As a part of a series that aims to uncover a hidden side to university life, The Guardian has published online articles on the extent of poor mental health within academia, specifically within students.
Exercise & Sports Science Australia (ESSA) encourages all university students to include physical activity as a means of maintaining and promoting positive mental health throughout what can be a particularly stressful period of life.
ESSA Chief Executive Officer, Anita Hobson-Powell, explains that Australia as a nation is not exercising enough, with 60% of Australian adults failing to undertake the recommended 30 minutes of moderate-intensity exercise each day. A common excuse regularly heard for not exercising is simply not being able to find the time.
“Life is full of busy schedules as a student, but doing any physical activity is better than doing none. If you find that you’re currently undertaking no physical activity, start by doing some, and then gradually build up to the recommended amount.”
Whilst inactivity figures are high, research led by headspace found that 65% of students at university and TAFE also reported high to very high levels of stress, and more than half suffered panic attacks.
Mental illness can have an impact on a person’s cognitive, behavioural and social functioning, and with the high stress levels of meeting the expectations of being a student, this can lead to changes in their health going unnoticed.
Hamish Fibbins, an Accredited Exercise Physiologist who is also completing postgraduate research on how mental health professionals perceive the impact of exercise, notes that a lack of education is at the heart of the problem.
“While the impact of exercise on mental health is well-researched, it can be easy to forget the wider public is still coming to grips with how the two relate. Students in particular can underestimate the relationship between a healthy body and a healthy mind, making them particularly vulnerable when facing new academic challenges and an increasingly sedentary lifestyle of study and work.”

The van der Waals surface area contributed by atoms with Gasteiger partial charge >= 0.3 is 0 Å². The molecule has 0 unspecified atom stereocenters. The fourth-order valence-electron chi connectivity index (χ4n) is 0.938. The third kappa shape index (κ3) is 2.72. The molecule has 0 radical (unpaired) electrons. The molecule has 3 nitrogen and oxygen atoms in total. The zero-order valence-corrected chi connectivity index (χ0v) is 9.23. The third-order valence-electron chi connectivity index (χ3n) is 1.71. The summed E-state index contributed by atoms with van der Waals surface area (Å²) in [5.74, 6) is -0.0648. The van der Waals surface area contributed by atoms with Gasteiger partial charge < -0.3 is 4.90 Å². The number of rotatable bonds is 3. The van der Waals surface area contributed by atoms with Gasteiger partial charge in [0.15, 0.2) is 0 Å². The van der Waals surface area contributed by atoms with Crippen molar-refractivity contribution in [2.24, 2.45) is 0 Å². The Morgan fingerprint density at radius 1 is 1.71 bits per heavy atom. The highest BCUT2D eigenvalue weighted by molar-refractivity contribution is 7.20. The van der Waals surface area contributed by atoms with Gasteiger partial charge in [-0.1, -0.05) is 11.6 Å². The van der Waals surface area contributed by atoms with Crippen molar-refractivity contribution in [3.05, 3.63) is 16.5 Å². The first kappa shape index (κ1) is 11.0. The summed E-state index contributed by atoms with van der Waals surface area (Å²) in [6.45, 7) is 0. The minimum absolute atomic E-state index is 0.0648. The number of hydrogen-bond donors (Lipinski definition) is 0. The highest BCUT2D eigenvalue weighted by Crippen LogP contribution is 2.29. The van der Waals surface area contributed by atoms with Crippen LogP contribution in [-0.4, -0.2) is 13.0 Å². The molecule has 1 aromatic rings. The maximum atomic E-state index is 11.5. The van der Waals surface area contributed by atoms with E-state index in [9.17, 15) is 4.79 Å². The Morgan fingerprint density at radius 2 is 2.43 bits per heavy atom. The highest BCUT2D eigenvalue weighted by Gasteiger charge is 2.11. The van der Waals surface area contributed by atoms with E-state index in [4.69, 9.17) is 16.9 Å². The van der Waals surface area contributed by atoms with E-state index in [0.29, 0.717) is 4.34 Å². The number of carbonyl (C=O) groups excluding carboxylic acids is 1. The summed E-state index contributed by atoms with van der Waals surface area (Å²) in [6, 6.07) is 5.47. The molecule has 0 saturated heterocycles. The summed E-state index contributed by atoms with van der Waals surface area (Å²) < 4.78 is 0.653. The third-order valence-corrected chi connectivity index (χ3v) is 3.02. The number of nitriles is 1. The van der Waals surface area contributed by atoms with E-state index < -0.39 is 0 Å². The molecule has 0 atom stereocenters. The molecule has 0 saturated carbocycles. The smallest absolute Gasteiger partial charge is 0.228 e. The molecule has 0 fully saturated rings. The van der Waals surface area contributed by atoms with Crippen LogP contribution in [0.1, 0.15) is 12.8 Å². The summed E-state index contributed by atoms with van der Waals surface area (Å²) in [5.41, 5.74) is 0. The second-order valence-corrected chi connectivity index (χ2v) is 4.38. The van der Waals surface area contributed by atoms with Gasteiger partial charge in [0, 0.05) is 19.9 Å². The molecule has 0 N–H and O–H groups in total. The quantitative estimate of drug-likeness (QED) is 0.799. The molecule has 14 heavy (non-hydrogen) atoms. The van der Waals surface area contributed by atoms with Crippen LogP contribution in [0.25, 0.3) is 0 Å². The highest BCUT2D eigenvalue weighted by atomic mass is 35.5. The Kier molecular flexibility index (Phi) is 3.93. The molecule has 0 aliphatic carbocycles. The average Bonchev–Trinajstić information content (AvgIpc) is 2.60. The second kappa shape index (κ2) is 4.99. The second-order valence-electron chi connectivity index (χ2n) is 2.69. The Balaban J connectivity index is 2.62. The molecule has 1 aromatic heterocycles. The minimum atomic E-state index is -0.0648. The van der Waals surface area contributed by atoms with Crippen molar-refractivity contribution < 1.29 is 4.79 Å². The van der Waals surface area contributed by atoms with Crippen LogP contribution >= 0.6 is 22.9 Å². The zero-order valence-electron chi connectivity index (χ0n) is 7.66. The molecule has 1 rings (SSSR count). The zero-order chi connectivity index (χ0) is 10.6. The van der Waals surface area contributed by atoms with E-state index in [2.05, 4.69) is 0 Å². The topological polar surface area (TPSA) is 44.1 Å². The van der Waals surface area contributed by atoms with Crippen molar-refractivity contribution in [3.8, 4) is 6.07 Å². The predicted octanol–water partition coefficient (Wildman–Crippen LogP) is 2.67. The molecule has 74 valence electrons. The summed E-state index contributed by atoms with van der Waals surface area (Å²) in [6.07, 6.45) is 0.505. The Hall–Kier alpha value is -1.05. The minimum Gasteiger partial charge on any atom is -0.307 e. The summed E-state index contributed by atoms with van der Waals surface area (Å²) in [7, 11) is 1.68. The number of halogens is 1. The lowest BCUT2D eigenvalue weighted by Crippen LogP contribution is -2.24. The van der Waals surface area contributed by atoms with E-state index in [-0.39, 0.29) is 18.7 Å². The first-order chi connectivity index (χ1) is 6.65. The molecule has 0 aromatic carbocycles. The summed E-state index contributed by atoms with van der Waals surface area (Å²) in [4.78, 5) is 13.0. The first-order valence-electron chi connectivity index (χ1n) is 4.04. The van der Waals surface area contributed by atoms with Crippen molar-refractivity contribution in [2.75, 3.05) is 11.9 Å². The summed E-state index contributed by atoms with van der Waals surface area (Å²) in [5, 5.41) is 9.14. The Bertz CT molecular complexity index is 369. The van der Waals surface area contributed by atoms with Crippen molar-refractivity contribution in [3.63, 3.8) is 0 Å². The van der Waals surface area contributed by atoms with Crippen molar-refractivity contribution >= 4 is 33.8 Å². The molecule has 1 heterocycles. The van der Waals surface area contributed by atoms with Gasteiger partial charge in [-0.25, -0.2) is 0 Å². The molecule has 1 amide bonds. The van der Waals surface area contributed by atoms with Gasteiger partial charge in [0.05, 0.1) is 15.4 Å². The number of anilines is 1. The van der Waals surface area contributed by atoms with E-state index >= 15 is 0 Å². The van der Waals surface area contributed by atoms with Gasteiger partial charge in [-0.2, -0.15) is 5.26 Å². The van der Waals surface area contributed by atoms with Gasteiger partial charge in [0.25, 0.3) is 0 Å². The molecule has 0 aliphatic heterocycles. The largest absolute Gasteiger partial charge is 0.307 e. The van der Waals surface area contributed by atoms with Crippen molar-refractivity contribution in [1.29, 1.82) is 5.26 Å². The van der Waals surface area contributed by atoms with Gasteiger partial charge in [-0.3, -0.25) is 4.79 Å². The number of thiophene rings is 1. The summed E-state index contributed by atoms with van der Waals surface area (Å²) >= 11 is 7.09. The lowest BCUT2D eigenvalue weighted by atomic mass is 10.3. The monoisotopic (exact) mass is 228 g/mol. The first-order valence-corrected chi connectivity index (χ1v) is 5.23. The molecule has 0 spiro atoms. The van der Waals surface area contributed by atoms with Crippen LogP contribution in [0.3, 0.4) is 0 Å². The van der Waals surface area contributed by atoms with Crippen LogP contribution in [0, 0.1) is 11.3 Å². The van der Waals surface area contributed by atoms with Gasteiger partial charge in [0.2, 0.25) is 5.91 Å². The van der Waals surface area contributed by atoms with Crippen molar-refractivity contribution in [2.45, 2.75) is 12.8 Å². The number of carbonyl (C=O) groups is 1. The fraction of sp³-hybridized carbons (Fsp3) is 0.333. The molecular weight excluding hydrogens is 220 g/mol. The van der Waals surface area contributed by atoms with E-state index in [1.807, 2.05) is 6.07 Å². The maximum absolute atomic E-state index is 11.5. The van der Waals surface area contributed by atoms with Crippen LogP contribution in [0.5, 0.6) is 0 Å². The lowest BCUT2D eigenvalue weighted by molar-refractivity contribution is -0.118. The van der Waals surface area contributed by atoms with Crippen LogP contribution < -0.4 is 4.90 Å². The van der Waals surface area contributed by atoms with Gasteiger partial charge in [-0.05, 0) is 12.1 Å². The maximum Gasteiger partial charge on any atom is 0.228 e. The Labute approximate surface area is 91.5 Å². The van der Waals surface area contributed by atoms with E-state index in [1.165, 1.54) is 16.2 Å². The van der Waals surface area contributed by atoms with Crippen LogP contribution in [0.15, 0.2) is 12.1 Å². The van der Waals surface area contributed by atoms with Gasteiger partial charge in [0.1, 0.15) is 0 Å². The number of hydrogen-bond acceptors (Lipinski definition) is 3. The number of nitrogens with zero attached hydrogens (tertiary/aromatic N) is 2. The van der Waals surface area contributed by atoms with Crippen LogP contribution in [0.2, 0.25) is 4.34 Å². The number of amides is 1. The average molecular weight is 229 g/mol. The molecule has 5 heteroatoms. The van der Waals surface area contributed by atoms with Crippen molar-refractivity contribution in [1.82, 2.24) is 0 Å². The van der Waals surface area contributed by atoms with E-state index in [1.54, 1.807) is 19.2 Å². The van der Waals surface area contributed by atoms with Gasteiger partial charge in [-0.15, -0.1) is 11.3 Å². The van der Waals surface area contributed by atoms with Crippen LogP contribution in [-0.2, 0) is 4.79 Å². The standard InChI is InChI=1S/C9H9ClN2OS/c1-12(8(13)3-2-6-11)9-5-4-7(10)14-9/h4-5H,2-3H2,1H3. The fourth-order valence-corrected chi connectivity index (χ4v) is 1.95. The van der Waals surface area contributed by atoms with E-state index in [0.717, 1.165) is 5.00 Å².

“Universities, with their clubs, societies, and wider-reaching communication channels, are in the perfect position to better educate students about the topic early. Focusing on prevention rather than cure is an effective way to tackle any mental health issue in universities across the nation.”
Research shows that even small amounts of physical activity can reduce risks associated with developing chronic conditions and diseases, such as mental illness, and exercise should be a part of routine and standard care when preventing and treating mental health disorders.
“University can be a stressful period as students try to juggle moving out of home, studying, assignments, work and having a social life. With the competing demands, it’s easy to see how exercise can slip down the list of priorities. However, building exercise into our routine, no matter how minimal, can help us deal with stress, reduce our risk of experiencing a depressive episode and improve cognition, ultimately helping with academic performance,” says Dr Simon Rosenbaum from UNSW Sydney and the Black Dog Institute.
“Getting moving should therefore be a priority, not only for students, but academics too.”
Australia’s Physical Activity and Sedentary Behaviour Guidelines indicate that accumulating 150 to 300 minutes (2.5 to 5 hours) of moderate intensity exercise each week will greatly benefit your physical and mental health.
It can be helpful to work with an appropriately educated exercise professional, such as an Accredited Exercise Physiologist, who understands the complexity of the challenges faced with mental health conditions, and has the skills and knowledge to help individuals manage their condition and any barriers they may come up against.
To find your local Accredited Exercise Physiologist, click here.